Geoffrey Parker has put together ten papers on the general theme of Spain and the Netherlands in an attempt to answer the question, how did Spain manage to keep on fighting an expensive war in the Netherlands for so long, when it had commitments in several other areas. The ten papers were presented at various times and in several places between 1969 and 1976 and do not form a comprehensive history of the interaction between Spain and the Netherlands in the century from 1559. What they do do is examine several aspects of the political, military and economic impact of this long conflict on the two opposing participants. As such,they supplement more general histories without replacing them. The ten studies are divided into three sections. The first group, on the European setting of the Dutch Revolt, and the second on its military context are excellent: the seven papers are all well-written and full of helpful analysis, and one of the last group is equally good. The final section is more of a mixed bag, with two of the papers on economic issues, which Parker seems to be less comfortable with. However, the book as a whole is well worth reading by anyone wanting a wider perspective of the Dutch Revolt and the Spanish reaction to it.


The Medieval Spains (Cambridge Medieval Textbooks)
The Medieval Spains (Cambridge Medieval Textbooks)
by Bernard F. Reilly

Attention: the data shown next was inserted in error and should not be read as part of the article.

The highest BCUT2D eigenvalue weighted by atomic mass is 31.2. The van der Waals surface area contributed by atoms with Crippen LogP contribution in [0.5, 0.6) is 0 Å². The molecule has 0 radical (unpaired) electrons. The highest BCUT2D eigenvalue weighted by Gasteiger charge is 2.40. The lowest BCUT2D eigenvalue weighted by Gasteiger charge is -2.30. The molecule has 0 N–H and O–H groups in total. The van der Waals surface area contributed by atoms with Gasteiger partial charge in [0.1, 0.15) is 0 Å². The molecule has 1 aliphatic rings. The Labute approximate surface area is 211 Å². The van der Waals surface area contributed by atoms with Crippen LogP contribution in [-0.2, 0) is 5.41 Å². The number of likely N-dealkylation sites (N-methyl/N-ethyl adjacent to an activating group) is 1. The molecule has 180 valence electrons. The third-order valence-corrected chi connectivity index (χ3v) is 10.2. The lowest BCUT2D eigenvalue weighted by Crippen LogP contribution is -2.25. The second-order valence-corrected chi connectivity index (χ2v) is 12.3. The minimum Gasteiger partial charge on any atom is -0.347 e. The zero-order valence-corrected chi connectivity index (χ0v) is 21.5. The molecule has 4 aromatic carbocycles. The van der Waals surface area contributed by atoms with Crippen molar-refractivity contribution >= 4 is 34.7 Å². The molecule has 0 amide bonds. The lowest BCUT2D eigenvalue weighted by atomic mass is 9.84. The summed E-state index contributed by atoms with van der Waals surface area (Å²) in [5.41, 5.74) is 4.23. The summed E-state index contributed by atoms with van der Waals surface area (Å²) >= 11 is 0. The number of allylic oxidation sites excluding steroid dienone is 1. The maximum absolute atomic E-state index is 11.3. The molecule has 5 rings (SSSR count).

Edition: Paperback
Price: 20.67

5.0 out of 5 stars Essential reading on Medieval Iberian History, 24 Jun 2012
Bernard Reilly has produced a well-written and interesting account of Iberian history from Late Roman times to the end of the medieval period in the Peninsula. His main theme is the lack of Iberian unity for much of the period. This was because of geographical constraints, which separated the communities of one river basin from others and promoted regionalism, and low population growth until an agricultural revolution in northern Spain enabled the rapid expansion of the Christian kingdoms. This expansion was also aided by new local institutions including town militias and the military orders which provided the manpower for the Reconquest. Reilly does not ignore religious, cultural or ethnic differences, but does not see them as decisive, as co-existence and even cooperation were as usual as conflict.

The early chapters on the Germanic Visigoth kingdom and the Muslim conquest are necessarily mainly narrative with little analysis, but the remaining three-quarters of the book is full of political, social and cultural analysis to supplement the background of events. Reilly argues convincingly that Iberian culture was formed out of the interaction of several competing cultures, and so differs from other European cultures. In his later chapters he shows that Muslims and Jews exerted influences far beyond their numbers, but ultimately their forced co-existence with the Christian majority broke down, and they were regarded as unsatisfactory members of what became an exclusively Catholic country.

This is one of the Cambridge Medieval Textbooks, aimed at undergraduates and others interested in medieval Iberian political and social history. As such, it does what it intends clearly and effectively.